In the run up to the next round of negotiations between Ford and the United Auto Workers, the automaker has said it pays workers an average of $8 more per hour than its foreign and non-union rivals. By and large, foreign automakers with U.S. factories employ non-union labor, which helps keep labor costs reigned in.

According to the Blue Oval, its cost of labor has risen to $58/hour, while its competitors average $50/hour. The wage gap has persisted even after Ford negotiated concessions with the UAW that cut labor costs by $500 million in 2009.

Ford says it will be impossible to sustain a competitive business if it can't close the gap. Worse, Dearborn says the differential could eventually prevent the creation of new jobs. The company's $58/hour wage rate is a three-dollar hike over last year, thanks in large part to $5,000 profit sharing checks Ford cut each of its workers this year.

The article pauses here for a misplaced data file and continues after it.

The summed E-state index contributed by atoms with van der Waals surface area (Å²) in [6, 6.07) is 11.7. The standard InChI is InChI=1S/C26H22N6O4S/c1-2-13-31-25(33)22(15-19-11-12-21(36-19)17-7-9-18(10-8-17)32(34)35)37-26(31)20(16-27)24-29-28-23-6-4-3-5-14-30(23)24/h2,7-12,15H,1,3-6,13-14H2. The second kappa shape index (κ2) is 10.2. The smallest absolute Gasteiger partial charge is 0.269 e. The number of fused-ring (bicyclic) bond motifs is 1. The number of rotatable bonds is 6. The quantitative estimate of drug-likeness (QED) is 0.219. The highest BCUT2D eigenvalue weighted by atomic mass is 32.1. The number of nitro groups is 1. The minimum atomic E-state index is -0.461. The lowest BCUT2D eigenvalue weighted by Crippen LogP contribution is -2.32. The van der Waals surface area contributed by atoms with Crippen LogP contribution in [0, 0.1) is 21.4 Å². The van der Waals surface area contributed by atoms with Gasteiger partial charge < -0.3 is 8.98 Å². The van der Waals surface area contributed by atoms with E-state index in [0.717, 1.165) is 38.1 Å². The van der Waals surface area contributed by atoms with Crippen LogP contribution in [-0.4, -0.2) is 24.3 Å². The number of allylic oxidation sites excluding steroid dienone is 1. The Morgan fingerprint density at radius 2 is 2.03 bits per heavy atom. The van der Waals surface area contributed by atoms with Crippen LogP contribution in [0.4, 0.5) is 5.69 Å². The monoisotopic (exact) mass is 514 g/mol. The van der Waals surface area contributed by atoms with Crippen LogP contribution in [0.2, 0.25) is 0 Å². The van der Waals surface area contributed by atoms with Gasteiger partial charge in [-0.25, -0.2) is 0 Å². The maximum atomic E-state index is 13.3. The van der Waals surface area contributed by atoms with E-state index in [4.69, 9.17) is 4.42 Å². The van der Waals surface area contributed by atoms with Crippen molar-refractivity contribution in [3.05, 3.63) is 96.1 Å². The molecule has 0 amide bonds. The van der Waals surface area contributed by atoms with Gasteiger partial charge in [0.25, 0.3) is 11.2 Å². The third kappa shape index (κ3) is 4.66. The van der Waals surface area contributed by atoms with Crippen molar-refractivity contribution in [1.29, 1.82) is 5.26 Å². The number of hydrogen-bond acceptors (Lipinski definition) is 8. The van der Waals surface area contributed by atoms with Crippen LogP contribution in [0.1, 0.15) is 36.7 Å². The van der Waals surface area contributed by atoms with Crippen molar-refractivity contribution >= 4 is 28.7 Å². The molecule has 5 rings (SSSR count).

According to a company spokesperson, its wage rate would be closer to $56/hour without the profit sharing initiative.

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